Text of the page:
some meaningful and approachable music as well, typified most
aptly by 'Selected Ambient Works' Volumes 1 and 2 and even
'Surfing on Sine Waves', his Artificial Intelligence Warp
  Autechre, on the other hand are a different digital ballpark.
Their tracks 'Crystel' and 'The Egg' were amongst my favourites
on the first Artificial Intelligence album and their follow up
'Incunabula' album offered similar fare - electro-organic
textures and melody.
  After their next album, 'Amber', which, as Steve notes, began
to show signs of their coming method, Autechre releases came to
be characterised by cryptic graphic design and even more cryptic
music. Throbbing waves of humming sonic swarthe and binary
gristle. Music that seems intent on alienating the listener
  As Simon Reynolds, in Generation Ecstasy puts it (of Autechre)
"...the mind's eye conjures up a vision of two small boys
surrounded by techno toys, lost in a preverbal world of
chromatics, texture and contour" ('Generation Ecstasy' p185)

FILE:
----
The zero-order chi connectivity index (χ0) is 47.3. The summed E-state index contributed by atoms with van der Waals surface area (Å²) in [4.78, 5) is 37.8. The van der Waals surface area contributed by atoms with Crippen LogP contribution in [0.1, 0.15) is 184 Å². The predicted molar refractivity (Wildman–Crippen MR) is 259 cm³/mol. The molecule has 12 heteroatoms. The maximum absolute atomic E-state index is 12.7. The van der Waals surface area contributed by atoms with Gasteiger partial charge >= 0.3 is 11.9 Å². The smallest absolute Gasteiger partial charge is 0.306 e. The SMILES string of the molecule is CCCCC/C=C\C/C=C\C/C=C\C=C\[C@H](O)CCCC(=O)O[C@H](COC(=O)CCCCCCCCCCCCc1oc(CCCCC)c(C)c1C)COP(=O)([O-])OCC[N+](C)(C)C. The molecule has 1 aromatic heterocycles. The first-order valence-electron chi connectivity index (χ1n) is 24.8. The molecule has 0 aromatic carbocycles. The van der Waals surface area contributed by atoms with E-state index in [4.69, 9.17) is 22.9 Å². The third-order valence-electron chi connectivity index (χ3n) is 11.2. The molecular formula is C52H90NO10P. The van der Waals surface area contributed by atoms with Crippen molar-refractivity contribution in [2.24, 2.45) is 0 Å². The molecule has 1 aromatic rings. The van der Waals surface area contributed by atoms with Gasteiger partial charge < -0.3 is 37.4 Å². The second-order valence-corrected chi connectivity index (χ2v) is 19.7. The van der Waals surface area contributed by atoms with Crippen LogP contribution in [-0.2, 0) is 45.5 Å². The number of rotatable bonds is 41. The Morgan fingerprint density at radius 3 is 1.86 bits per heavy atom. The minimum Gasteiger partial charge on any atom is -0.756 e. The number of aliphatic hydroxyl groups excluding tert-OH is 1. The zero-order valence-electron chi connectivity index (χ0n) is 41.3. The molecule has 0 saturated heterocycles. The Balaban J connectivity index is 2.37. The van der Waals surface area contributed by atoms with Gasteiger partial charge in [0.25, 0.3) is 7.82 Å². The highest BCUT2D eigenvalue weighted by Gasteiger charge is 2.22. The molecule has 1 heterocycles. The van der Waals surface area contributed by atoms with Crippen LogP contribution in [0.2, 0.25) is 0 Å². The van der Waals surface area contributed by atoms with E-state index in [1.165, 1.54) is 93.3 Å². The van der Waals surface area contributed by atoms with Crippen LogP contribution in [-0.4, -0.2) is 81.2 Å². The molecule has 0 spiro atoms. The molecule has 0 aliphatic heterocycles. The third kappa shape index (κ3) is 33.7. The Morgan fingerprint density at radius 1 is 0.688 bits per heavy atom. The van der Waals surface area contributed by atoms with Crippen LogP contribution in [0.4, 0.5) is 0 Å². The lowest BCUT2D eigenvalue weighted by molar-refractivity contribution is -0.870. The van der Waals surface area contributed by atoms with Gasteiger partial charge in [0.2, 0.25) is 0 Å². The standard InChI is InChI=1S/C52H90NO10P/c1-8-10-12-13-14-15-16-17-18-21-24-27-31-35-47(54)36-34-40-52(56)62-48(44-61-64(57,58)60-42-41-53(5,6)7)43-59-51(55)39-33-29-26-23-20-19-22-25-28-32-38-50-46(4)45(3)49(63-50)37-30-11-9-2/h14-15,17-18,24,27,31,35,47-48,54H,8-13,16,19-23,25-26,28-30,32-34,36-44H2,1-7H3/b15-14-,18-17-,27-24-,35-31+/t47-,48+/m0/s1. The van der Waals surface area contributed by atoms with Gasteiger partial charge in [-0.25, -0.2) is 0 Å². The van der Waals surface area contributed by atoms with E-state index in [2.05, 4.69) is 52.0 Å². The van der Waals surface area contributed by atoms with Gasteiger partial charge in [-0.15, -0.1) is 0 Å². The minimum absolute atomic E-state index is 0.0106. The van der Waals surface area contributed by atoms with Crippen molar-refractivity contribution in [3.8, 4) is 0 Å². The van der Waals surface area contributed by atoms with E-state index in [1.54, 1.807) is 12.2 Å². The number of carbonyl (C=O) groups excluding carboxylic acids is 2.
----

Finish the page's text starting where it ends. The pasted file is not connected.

I love electronic music. I have done for many years and my
ears have developed an affinity for most styles over the years,
melodic or otherwise. Autechre, for me, have been a nut I have
been unable to crack however.
  As for 'The Noodle Factor', the image of the artful, ponderous
electronic bedroom nerd stroking his chin in nodful appreciation
is not such a bad thing! Maybe Autechre and Aphex both fit
somewhere into this category, but without the Noodle Factor,
many other great albums wouldn't have been released, let alone
the fact that chin stroking and experimental tweaking is
an essential component of the electronic music canon collector
cum bedroom innovator's repertoire.
What I'm more interested in is 'The Stoner Factor'. Now THAT
deserves an article!

(written by Wayne)


/Music review - Cydonia by The Orb

The Orb have always been the tongue in cheek ambient jokesters
of the industry. Along the way, they have cracked open old
sounds for new ears and decorated the lounge room with Pink
Floydisms and extra terrestrial control panels for late night
feed your head sessions.
'Cydonia' is a slick affair. The packaging is typically playful
and the music production values are high. I had to turn the
volume right down on my amp, lest the basslines shake my walls!
That's not necessarily a good thing mind you...I have never been
a fan of overslick production.
The album begins with 'Once More', a shiny twirly femme pop
number, all twangly synths like cut price ambient house for the
jaded generation. Nice all the same. 'Ghostdancing' is a
majestic walk through clouds, snatches of melody, floating organ
like sounds and Eno-diva vocalisations. Sublime.